Sunday, April 29, 2018

Duck! Sushi! Pasta! French Macarons! The food at M-Net's Dancing with the Stars SA afterparty in 12 photos - and why the chef didn't want me to snap the hamburgers.

Following the live broadcast finale of Dancing with the Stars South Africa on M-Net (DStv 101) this past Sunday evening where Connell Cruise won, it was followed by a press conference and then a VIP afterparty on the mezzanine lounge and pool deck at the Southern Sun Hyde Park Hotel in Johannesburg.

It's here where M-Net treated the media, sponsors and ad execs, TV executives and producers, the contestants, their family members and the professional dancers to an utterly unbelievable party that stretched late into the night with an open bar where wine and drinks flowed, together with a profusion of food stations all through the lounge area - all with different, dazzling premium food offerings staffed by chefs.

All of it was too much to take in - literally and figuratively.

While guests mingled, clinked glasses and grazed on the vast buffet organised by M-Net, guests in their finest evening wear would glide from food station to food station, where chefs would on-demand literally serve up their' every food whim and desire: from Peking duck and sushi, to every sort of pasta permutation.

On offer were the very best sea food on the one side, juxtaposed with ready-to-serve sliders - or you could "custom-make" your very own hamburger or chicken burger with straw chips. Or how about dipping into the hanging trays dessert "table" or other dessert stations whenever you want.

How about a brandy cocktail/nightcap with a dash of lemon? Or a smorgasbord of decadent cheeses?

A vast array of sauces and condiments, salads and breads were literally everywhere as part of a delectable, premium spread - a veritable ready-to-eat "food market" everywhere you turned to at the Dancing with the Stars SA afterparty.

It was unbelievable.

Afterwards some journalists, when everyone talked about who ate what, several mentioned that they totally missed some food stations and didn't see it all - completely overwhelmed by the daunting number of food choices.

At the hamburger station next to the pool, the one chef got a bit angry-annoyed ("testy" would probably be a better word) with this journalist who seemingly didn't eat or do anything other than snapping away and taking photos.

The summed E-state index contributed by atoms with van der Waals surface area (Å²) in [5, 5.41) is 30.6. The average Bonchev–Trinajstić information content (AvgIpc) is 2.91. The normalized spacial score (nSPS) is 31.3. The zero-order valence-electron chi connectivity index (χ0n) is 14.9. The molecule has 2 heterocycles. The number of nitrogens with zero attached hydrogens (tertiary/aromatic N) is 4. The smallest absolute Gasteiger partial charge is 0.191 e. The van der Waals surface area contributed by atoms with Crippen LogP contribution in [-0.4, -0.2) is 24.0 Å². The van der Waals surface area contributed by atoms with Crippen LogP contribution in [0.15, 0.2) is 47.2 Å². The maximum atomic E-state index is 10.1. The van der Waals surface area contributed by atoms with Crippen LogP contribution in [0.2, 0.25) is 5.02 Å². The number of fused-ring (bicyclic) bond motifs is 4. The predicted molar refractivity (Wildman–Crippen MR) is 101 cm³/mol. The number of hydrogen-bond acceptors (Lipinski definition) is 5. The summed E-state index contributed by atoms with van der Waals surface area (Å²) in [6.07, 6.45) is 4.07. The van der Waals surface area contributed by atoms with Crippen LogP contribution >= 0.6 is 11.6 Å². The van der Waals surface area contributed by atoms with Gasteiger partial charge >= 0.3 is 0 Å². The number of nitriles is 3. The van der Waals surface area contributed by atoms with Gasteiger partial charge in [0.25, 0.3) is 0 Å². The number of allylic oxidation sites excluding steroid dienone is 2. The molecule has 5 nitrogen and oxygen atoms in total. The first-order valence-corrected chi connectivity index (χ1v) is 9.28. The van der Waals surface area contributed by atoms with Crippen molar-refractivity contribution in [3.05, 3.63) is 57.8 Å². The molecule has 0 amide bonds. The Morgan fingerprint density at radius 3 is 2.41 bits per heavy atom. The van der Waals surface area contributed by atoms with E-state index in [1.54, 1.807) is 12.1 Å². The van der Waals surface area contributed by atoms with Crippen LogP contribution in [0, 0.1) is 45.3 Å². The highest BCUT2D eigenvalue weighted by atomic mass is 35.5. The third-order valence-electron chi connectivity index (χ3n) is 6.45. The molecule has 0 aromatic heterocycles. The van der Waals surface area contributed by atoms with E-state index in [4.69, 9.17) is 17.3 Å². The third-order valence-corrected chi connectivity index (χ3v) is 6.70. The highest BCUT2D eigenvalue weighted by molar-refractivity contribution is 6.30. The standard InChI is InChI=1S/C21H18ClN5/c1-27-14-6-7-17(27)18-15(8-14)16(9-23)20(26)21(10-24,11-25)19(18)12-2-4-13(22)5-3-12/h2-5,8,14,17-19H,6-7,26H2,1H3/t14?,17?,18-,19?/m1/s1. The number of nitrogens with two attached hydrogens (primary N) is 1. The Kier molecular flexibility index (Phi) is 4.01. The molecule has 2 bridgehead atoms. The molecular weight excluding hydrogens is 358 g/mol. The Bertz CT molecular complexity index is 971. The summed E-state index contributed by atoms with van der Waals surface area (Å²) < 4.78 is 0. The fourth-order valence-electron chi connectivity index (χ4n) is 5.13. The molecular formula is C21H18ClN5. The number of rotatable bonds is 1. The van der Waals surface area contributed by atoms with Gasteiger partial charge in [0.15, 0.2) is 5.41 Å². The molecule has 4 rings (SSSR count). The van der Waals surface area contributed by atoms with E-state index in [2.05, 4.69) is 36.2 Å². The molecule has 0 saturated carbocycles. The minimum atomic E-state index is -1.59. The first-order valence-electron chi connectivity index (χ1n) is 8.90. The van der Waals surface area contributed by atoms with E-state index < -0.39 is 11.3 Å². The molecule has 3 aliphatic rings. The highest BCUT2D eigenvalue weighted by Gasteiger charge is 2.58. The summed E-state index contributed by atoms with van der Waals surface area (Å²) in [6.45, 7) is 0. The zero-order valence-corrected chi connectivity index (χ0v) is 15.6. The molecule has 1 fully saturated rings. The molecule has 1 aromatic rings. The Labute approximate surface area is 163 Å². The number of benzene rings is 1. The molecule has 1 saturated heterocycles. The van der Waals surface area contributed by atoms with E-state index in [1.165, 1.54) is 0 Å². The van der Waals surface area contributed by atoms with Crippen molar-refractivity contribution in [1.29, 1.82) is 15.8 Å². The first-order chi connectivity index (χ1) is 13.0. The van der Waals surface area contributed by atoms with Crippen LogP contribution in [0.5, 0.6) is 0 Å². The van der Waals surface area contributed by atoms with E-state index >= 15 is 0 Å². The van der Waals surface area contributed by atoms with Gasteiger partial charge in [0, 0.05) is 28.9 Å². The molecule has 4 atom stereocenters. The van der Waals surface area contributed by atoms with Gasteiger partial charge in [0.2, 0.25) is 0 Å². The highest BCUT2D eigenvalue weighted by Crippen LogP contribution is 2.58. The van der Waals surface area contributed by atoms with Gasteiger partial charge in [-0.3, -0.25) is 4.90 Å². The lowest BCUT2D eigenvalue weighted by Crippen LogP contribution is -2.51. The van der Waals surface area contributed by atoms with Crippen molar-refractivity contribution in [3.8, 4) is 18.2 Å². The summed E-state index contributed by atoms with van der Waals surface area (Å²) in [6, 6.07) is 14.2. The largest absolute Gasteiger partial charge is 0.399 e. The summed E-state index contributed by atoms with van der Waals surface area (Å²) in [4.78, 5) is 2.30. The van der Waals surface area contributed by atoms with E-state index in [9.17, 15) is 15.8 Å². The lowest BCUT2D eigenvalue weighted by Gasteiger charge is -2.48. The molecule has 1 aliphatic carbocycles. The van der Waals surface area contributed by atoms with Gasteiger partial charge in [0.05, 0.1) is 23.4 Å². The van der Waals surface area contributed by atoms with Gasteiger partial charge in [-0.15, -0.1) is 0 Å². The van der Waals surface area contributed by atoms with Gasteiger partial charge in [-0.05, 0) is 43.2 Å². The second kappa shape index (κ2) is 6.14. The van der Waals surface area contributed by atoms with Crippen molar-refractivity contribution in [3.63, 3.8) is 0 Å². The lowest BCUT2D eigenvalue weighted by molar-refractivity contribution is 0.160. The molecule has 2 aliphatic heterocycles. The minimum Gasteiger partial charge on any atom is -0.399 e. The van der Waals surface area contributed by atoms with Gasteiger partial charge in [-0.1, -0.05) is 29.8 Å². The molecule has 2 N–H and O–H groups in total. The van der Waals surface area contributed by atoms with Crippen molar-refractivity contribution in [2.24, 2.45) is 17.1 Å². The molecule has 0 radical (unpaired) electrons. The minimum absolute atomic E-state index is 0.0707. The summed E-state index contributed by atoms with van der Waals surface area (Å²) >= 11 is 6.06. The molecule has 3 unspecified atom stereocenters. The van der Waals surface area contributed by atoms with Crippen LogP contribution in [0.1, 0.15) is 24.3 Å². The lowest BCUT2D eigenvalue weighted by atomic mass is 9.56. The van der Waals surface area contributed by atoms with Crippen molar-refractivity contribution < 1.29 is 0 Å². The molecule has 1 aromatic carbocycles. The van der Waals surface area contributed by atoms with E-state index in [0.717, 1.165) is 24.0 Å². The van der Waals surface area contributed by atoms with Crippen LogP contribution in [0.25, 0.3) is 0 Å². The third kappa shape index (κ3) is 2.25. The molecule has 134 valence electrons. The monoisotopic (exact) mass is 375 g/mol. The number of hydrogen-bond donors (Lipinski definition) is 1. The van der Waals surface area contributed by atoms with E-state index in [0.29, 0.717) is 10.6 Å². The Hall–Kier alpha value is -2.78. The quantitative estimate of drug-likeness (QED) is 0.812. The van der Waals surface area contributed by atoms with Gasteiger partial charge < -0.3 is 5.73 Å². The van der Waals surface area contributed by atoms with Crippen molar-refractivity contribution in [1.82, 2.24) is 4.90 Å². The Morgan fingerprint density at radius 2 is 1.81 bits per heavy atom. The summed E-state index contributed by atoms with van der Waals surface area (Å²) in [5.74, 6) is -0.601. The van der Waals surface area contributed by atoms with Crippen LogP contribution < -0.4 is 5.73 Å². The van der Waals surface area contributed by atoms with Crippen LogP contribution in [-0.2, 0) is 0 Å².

"No, wait. Why are you taking so many photos?" he asked. I explained I'm a journalist covering the event.

"But I see you taking photos of empty serving plates. Can't I just fill it up? If I put more here [hamburger station photo below] then the photo looks better?"

I nicely said, "no it's not necessary, thanks". But then the chef became forceful, not backing away into the background but basically almost insisting that I stop taking photos until more mini-hamburgers have been put on the trays.

Meanwhile right next to it, people could also make their very own burgers from all of the separate ingredients as well. I fully understood the chef - he wanted "perfect" photos. For him a full, beautifully full plate of food is perfection.

I said: "You know what, even better than a full plate of food, is an image showing that some of the food is already gone. It shows that people are actually liking it, enjoying it and that they're eating it. And they're taking it because they want it."

He suddenly nodded and asked if he could make me hamburgers but I said no, it's fine I can, and I specifically stayed here and ate several hamburgers I made, together with chips (and a glass of red wine) to show him how much guests are enjoying and munching on the food.

It's the only food at this event I actually ate (sorry ducks!) and it was perfectly lovely, while I talked to several TV producers and executives, stars and other journalists.

Before the afterparty, in an adjacent room, M-Net held its Dancing with the Stars SA press conference.

M-Net also had drinks and food here for the press as well - and it looked beauuutiful. I didn't eat here at all but had a cooldrink can of something, although some journalist tucked in. The food presentation was perfection.